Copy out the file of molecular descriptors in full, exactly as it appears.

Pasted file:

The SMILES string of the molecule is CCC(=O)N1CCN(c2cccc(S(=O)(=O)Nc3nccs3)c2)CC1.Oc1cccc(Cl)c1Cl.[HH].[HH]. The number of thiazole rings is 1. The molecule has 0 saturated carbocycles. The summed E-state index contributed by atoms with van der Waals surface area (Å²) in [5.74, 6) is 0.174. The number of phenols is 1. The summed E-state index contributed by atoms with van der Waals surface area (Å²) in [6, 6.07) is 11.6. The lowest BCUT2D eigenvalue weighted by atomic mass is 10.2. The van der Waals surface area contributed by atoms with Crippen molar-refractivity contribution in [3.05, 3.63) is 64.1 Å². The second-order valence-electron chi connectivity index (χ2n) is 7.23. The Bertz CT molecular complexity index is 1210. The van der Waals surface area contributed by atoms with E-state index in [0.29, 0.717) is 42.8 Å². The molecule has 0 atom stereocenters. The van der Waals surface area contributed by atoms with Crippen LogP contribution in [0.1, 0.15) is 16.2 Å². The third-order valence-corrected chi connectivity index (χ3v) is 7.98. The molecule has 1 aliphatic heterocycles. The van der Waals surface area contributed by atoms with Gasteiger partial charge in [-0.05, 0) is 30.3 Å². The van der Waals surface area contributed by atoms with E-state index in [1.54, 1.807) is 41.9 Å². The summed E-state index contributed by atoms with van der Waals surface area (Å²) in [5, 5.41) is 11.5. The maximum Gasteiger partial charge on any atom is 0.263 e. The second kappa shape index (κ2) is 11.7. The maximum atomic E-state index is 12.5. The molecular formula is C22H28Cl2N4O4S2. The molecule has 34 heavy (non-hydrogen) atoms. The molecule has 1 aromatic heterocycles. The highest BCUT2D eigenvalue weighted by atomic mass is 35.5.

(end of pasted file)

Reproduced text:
The SMILES string of the molecule is CCC(=O)N1CCN(c2cccc(S(=O)(=O)Nc3nccs3)c2)CC1.Oc1cccc(Cl)c1Cl.[HH].[HH]. The number of thiazole rings is 1. The molecule has 0 saturated carbocycles. The summed E-state index contributed by atoms with van der Waals surface area (Å²) in [5.74, 6) is 0.174. The number of phenols is 1. The summed E-state index contributed by atoms with van der Waals surface area (Å²) in [6, 6.07) is 11.6. The lowest BCUT2D eigenvalue weighted by atomic mass is 10.2. The van der Waals surface area contributed by atoms with Crippen molar-refractivity contribution in [3.05, 3.63) is 64.1 Å². The second-order valence-electron chi connectivity index (χ2n) is 7.23. The Bertz CT molecular complexity index is 1210. The van der Waals surface area contributed by atoms with E-state index in [0.29, 0.717) is 42.8 Å². The molecule has 0 atom stereocenters. The van der Waals surface area contributed by atoms with Crippen LogP contribution in [0.1, 0.15) is 16.2 Å². The third-order valence-corrected chi connectivity index (χ3v) is 7.98. The molecule has 1 aliphatic heterocycles. The van der Waals surface area contributed by atoms with Gasteiger partial charge in [-0.05, 0) is 30.3 Å². The van der Waals surface area contributed by atoms with E-state index in [1.54, 1.807) is 41.9 Å². The summed E-state index contributed by atoms with van der Waals surface area (Å²) in [5, 5.41) is 11.5. The maximum Gasteiger partial charge on any atom is 0.263 e. The second kappa shape index (κ2) is 11.7. The maximum atomic E-state index is 12.5. The molecular formula is C22H28Cl2N4O4S2. The molecule has 34 heavy (non-hydrogen) atoms. The molecule has 1 aromatic heterocycles. The highest BCUT2D eigenvalue weighted by atomic mass is 35.5.